Manchester United legend Gary Neville has hit back at Liverpool fans who mocked his criticism of new signing Xherdan Shaqiri.Sky Sports pundit, Neville, had previously labelled Shaqiri, who was part of the Stoke side that were relegated from the Premier League last season, as ‘unprofessional.’Shaqiri, making his first appearance in a Liverpool shirt, found the net with a superb bicycle kick as Jurgen Klopp’s side thrashed United 4-1 in a friendly in the United States.Many Liverpool fans took to Twitter to remind Neville of his comments, but the former United captain stuck to his initial viewpoint and wrote: ‘I hope you lot are going to message me every time you see him stood on the halfway line whilst your team are being attacked! Oh and he needs Ronaldinho playing with him’.I hope you lot are going to message me every time you see him stood on the halfway line whilst your team are being attacked ! Oh and he needs Ronaldinho playing with him ? https://t.co/s8C8E6PgNb— Gary Neville (@GNev2) July 29, 2018Forget the unofficial bit.Xherdan Shaqiri on his Liverpool debut has;• Silenced Gary Neville & Charlie Adam about “laziness” comments.Maguire says United need to build on today’s win George Patchias – September 14, 2019 Harry Maguire wants his United teammates to build on the victory over Leicester City.During the summer, Harry Maguire was referred to as the ultimate…• Out muscled Eric Bailly, then a beautiful touch to assist Daniel Sturridge.• Finished off Man United by scoring a bicycle kick. #LFC pic.twitter.com/qA1MfbxxhZ— Anfield Effect™ (@AnfieldEffect) July 28, 2018Hope Gary Neville choked on his brothers dick as that Shaqiri goal rattled the net. The reds are coming up the hill….— AK (@kearnsyLFC) July 28, 2018Neville is evidently not fond of Shaqiri’s work rate. During the World Cup, where Shaqiri represented Switzerland, Neville said on ITV: ‘I’m not a fan of Shaqiri, to be honest with you.‘I think that was, to be fair, worse by the fact that he distanced himself from his team-mates as Stoke.‘They were unprofessional last season, Stoke. There’s no doubt, and he epitomized it.
Serie C team Rimini is the first football squad in the world whose shares were bought with the cryptocurrencyItalian Serie C side Rimini is an old club with a lot of history, including being refounded three times.The newly-promoted side has made the news again, after being the first team in the world whose shares were bought with Bitcoin.The once-bankrupt club made the news on 2006 when they drew 1-1 against Juventus at Stadio Romeo Neri.Report: Juve loan out young midfielder Kastanos George Patchias – August 23, 2019 Grigoris Kastanos is the latest Juventus youth player to go out on loan.The Cypriot international midfielder arrived at Juventus at the age of 16…After that, the club has had many problems, with the board of directors just leaving the team to its fate.And now according to Football Italia, 25 percent of the club shares were bought by Heritage Sports Holding, using Bitcoin.The cryptocurrency has never been used to buy a football club before, and now the Serie C team can be on the history books again.Check out the following link: casinonutansvensklicens.com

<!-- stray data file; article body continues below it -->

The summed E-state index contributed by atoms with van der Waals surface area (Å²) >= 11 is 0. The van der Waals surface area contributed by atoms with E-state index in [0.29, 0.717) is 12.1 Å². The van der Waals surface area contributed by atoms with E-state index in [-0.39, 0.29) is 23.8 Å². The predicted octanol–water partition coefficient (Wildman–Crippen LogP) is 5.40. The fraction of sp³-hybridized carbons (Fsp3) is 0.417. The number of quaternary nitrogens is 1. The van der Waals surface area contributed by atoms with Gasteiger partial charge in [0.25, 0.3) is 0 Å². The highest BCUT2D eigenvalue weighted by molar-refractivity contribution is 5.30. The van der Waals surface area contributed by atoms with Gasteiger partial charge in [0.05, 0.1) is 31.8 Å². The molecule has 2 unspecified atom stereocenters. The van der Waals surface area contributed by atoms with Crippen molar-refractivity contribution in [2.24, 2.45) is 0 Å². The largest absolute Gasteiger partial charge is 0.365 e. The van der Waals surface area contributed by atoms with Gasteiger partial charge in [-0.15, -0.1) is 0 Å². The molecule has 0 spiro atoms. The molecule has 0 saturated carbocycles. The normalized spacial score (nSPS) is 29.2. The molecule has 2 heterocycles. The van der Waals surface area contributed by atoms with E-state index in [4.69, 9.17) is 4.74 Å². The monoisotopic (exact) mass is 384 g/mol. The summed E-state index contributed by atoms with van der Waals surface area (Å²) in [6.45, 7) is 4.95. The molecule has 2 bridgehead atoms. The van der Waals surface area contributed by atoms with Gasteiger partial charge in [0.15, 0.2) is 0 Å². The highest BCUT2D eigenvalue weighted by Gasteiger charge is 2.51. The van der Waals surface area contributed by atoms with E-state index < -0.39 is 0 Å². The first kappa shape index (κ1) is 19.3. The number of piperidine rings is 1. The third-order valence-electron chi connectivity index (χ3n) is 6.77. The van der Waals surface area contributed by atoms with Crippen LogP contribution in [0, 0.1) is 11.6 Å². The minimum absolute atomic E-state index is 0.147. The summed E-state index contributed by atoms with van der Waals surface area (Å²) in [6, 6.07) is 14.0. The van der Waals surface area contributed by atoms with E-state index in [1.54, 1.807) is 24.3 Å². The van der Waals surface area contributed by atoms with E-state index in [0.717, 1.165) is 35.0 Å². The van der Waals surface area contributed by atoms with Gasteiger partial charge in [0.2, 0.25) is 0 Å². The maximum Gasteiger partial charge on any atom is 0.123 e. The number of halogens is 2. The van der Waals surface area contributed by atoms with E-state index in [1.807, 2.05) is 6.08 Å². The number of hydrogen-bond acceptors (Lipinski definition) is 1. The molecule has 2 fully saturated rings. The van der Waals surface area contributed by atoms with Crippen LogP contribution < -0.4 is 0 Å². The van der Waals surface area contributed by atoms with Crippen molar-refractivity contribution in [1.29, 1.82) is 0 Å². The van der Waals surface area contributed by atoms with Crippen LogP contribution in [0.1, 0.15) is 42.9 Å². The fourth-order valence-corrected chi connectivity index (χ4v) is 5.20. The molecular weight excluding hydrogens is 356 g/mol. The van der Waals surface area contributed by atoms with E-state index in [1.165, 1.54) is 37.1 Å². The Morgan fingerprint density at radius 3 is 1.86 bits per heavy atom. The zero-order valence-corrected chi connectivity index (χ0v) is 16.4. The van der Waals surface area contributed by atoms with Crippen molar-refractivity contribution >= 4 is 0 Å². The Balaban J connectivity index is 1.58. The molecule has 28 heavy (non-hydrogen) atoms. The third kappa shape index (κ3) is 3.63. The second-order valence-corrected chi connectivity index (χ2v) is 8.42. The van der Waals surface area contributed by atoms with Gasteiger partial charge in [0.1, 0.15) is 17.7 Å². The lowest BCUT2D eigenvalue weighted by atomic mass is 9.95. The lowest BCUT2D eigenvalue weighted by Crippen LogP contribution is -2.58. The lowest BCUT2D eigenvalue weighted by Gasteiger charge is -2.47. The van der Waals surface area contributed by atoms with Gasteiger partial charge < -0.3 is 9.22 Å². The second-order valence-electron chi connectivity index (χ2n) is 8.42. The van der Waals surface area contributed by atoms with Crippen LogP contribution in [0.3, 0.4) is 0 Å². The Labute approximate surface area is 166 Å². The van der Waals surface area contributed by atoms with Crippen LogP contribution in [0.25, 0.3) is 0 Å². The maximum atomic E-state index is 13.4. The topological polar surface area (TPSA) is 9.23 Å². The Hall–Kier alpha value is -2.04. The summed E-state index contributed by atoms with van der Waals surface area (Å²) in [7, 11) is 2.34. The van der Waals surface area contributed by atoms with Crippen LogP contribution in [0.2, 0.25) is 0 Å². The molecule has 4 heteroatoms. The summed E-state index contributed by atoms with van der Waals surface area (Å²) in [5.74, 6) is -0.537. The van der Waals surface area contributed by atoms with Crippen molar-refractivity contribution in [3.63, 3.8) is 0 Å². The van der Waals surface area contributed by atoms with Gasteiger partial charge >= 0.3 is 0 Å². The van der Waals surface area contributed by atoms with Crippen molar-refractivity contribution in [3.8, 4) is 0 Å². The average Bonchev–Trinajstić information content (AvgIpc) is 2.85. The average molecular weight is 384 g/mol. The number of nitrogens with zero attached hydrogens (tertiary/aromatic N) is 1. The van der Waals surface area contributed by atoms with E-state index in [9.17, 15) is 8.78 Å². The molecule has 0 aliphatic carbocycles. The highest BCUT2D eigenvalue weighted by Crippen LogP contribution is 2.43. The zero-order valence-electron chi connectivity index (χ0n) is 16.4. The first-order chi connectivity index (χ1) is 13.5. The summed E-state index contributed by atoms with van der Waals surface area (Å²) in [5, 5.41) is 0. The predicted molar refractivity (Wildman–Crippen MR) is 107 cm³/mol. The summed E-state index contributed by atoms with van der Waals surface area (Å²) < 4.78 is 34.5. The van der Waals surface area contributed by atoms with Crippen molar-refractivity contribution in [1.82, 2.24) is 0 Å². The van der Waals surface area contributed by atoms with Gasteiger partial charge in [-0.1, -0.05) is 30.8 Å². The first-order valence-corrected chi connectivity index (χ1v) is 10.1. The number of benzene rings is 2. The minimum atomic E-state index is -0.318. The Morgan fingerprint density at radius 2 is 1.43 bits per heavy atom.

Share your voice Smart Speakers & Displays Tech Industry Now playing: Watch this: 0 Facebook Portal aims to take Messenger video chat up… Facebook is working on its own voice assistant. CNET Facebook is working on a voice assistant that could be used in its Portal video chat device.”We are working to develop voice and AI assistant technologies that may work across our family of AR/VR products including Portal, Oculus and future products,” a Facebook spokesperson said in a statement on Wednesday. The social network would face stiff competition from tech giants that already have voice assistants, like Amazon, Google and Apple. CNBC, citing several people familiar with the matter, said Facebook has been working on the new voice assistant since early 2018 but it’s “unclear how exactly Facebook envisions people using the assistant.” Facebook’s Portal currently taps into Amazon’s Alexa. Facebook employees in Redmond, Washington, led by Ira Snyder, director of AR/VR and Facebook Assistant, are reportedly leading the effort to build a new AI assistant.This isn’t the first time Facebook has tried to build a virtual assistant. Last year, the company shut down a chat assistant called M that was used in Facebook’s messaging app. 2:54 Post a comment Tags Facebook Originally published April 17, 11:54 a.m. PT.Update, 12:49 p.m. PT: Adds Facebook comment.